It's beginning to cloud over early these days. Our square is still lovely.
On the banks of My Silver River Feale
A Listowel Phenomenon?
Is this water pipe gushing water on to the street unique to Listowel? I've never seen in any other town.
Last week's pictures of starlings cavorting around St. John's prompted Cyril Kelly to share with us an essay he wrote on the subject of these fascinating birds.
STARLINGS Cyril Kelly
At first I was unsure what they were, spectral shapes, drifting like wisps of smoke above the distant hedges, amorphous against the evening sky. So intrigued was I, that I veered the car onto the hard shoulder and switched off the engine. In the short time it took to do that, the smoky haze had given way to mesmerising high definition; starlings, a murmuration of starlings, a phenomenon which I had once glimpsed many years before above the night trees on the piazza outside Termini railway station in Rome, a phenomenon which I had often recalled but had never witnessed since.
This mottled wheel, forty ... fifty metres high, fifty metres wide, an enormous whirling wheel rising and falling in the upper atmosphere like a gigantic helium hoop, an ecstatic helium hoop composed entirely of tiny starlings. Uncanny coordination keeping this puff ball bouncing above the darkening hinterland. A sudden flash expansion, an abrupt change in density, transforms the wheel into a westering comet, plunging towards the horizon, hauling its rippling tail against the drag and force of gravity, barely above the tree tops. Near instantaneous signal processing dictates flock dynamics; every bird synchronising a roll into the next swerve, banking angles not only mirroring its scudding neighbours but also identical to companions on the outermost reaches of the flock, maintaining alignment and cohesion with every shift and shimmy, every dart and glide, balletic poise for each tiny pattern change, for every large scale transfiguration.
Now the starlings are a display of inverted fireworks, black against the dying daylight instead of bright against the dark of night. They erupt upwards, a viscous inky fountain rising to an apex before cascading in consummate streamers of ease to mesh, to coalesce once more into a coiling snake above the tree tops, the strobe of constant volume change imbuing the image with the sinewy movement of a serpent.
It is as if some cosmic artist were drawing a shoal of iron filings hither and thither across the canvas of the sky. Constantly etching and sketching these spontaneous aerodynamics; now stippling, now cross hatching, now graduating or saturating densities to portray unconscious competence. Yeats comes to mind; A line will take us hours maybe, yet if it does not appear a moment’s thought, our stitching and unstitching shall be nought. Instantaneous alterations of speed and shape literally tell of creativity on the wing by the swarming birds.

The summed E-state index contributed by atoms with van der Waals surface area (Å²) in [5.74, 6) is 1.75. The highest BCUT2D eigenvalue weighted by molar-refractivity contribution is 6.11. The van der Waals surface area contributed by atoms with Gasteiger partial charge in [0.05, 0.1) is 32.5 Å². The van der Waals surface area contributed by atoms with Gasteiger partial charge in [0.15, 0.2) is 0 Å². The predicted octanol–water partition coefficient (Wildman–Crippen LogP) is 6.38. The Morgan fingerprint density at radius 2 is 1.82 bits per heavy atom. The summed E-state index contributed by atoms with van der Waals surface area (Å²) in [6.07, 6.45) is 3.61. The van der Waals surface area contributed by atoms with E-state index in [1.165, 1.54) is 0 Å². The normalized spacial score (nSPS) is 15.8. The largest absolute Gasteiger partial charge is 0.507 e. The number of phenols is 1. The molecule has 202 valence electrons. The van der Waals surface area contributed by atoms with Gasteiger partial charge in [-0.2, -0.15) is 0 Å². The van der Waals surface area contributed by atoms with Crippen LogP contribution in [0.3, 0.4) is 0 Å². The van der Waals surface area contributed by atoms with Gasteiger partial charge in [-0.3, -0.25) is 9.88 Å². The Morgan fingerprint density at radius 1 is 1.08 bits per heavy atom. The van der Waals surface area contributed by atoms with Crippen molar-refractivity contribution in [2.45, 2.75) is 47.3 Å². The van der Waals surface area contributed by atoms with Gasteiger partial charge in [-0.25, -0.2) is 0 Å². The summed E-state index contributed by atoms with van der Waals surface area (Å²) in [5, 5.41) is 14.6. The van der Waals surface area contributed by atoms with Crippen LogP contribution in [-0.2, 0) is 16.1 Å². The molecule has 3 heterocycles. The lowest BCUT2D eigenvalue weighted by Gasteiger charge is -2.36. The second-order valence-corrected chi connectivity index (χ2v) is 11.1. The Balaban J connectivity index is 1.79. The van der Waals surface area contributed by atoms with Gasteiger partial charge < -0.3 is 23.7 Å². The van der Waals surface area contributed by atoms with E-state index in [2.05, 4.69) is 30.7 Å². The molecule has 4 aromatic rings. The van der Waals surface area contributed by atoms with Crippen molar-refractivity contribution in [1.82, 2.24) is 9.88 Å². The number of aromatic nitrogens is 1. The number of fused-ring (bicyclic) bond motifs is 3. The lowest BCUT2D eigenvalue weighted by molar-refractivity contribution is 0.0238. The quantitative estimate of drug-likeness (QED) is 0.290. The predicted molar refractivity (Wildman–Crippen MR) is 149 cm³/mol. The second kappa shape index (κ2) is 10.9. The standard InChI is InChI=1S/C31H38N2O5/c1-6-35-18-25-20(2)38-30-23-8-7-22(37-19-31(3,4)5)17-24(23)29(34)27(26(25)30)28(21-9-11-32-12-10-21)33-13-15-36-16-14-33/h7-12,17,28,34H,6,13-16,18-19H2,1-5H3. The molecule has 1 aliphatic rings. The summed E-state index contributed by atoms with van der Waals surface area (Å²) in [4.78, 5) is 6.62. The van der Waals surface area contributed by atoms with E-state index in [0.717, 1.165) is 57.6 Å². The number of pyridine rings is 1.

In this symphony of silence, each bird has tempered the individual voice. No showy solos to highlight iridescent plumage or dappled whites or scatterings of blacks and purples and glossy greens. This is an egalitarian rhapsody, rhythmic flight to celebrate the end of another day, vespers of velocity to ward off any evil Valkyrie intent on infiltrating the roost under the cloak of approaching darkness.
What would Gerald Manley Hopkins have made of this. He wrote The Windhover after sighting a single kestrel. Here he would have witnessed a towering multitude of birds, ten thousand times ten thousand starlings, all off, off forth on swing, As a skate’s heel sweeps smooth on a bow-bend.
Then, as if in response to a conductor’s baton, all the birds descend as one from on high to form a horizontal skein just above the tree tops, undulations mingling intricately, over and back, close to the darkening outline of the horizon.
The final sector of the sun slips from sight and, smoothly, the flock of starlings drops into the jagged silhouette of woods and hedging. The opal sky turns to violet. I switch the key in the ignition and the silence is startled.
Humans of Listowel
Sean and Mary Comerford and Peggy Treacy meet a friend in Gurtinard